With great hype - and lots of social media - Burberry arrived in London, eschewing Milan in favour of a show on home turf. It's a coup for LCM - the more international buyers and press that flock to our capital to see powerhouses like Burberry, McQueen and Rag and Bone, the more exposure our home-grown, young talents will have. It's appropriate then that Christopher Bailey was championing other British creative gems in his collection, specifically Alan Bennett and David Hockney. With their neat shirts, school boy ties and drawstring rucksacks, the Burberry boys could have been straight out of The History Boys, while the colour palette, full of lego block brights and vibrant primaries, could have been lifted off a Hockney canvas.
Every British classroom needs its teacher's pet, the goody two-shoes, and on the London schedule that's now Burberry, resolutely polished and proper, certainly not swayed by the excitement and anarchy taking place on neighbouring runways. Still, what the collection lacked in drama, it made up for in British spirit. This really was a festival of Englishness, a celebration of all things great about our green and pleasant lands, not just in the nods to national treasures but also in the weatherproof cajoles - perfect for our British 'summer' - and the wholesome gingham and English flower prints.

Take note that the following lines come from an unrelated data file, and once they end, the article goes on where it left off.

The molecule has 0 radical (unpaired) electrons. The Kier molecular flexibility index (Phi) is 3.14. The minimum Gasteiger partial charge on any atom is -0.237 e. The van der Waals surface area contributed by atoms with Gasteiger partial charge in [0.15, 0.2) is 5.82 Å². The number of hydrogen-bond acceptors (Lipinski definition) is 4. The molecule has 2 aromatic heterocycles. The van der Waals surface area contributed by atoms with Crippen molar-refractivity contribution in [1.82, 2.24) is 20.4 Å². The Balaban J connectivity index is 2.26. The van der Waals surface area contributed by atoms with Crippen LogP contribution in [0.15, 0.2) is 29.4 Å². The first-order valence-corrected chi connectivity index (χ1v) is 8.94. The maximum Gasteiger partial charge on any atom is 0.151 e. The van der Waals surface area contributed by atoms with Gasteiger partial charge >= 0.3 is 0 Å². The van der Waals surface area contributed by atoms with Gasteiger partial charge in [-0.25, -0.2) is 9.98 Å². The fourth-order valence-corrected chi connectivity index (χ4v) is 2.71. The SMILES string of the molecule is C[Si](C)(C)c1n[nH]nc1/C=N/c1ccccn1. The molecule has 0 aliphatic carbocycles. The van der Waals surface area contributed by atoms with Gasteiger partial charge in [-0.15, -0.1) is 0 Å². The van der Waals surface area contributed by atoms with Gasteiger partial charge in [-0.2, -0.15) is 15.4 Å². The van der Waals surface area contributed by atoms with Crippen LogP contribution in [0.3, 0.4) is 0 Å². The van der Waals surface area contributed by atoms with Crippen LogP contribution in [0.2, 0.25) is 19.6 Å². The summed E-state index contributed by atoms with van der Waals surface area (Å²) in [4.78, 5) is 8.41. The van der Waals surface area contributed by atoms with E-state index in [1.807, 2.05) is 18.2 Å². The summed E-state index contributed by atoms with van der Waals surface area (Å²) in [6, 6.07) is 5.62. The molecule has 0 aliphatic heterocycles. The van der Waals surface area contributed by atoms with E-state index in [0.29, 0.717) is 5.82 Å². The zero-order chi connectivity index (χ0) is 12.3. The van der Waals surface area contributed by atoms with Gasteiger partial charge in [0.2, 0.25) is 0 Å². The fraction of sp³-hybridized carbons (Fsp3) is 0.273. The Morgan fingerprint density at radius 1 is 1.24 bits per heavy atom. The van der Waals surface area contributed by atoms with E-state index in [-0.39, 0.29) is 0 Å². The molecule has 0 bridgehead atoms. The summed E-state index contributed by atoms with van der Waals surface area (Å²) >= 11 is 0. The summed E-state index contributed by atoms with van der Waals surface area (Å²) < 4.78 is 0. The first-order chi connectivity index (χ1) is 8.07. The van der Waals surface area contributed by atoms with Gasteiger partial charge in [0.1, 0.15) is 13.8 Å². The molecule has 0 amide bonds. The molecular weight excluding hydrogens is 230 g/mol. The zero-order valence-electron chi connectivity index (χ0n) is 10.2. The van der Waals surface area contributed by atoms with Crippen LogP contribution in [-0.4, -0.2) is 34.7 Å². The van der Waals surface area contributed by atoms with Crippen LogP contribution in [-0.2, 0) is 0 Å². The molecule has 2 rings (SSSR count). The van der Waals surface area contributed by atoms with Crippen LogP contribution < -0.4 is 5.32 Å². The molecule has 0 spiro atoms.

There was definitely a youthfulness and vibrancy to this season's Burberry show that seemed relevant to the current menswear scene, and London's fashionable men, in a way the recent Milan collections never did. That can only be a good thing for Burberry, a brand whose meal ticket is selling a sense of english heritage to a global audience.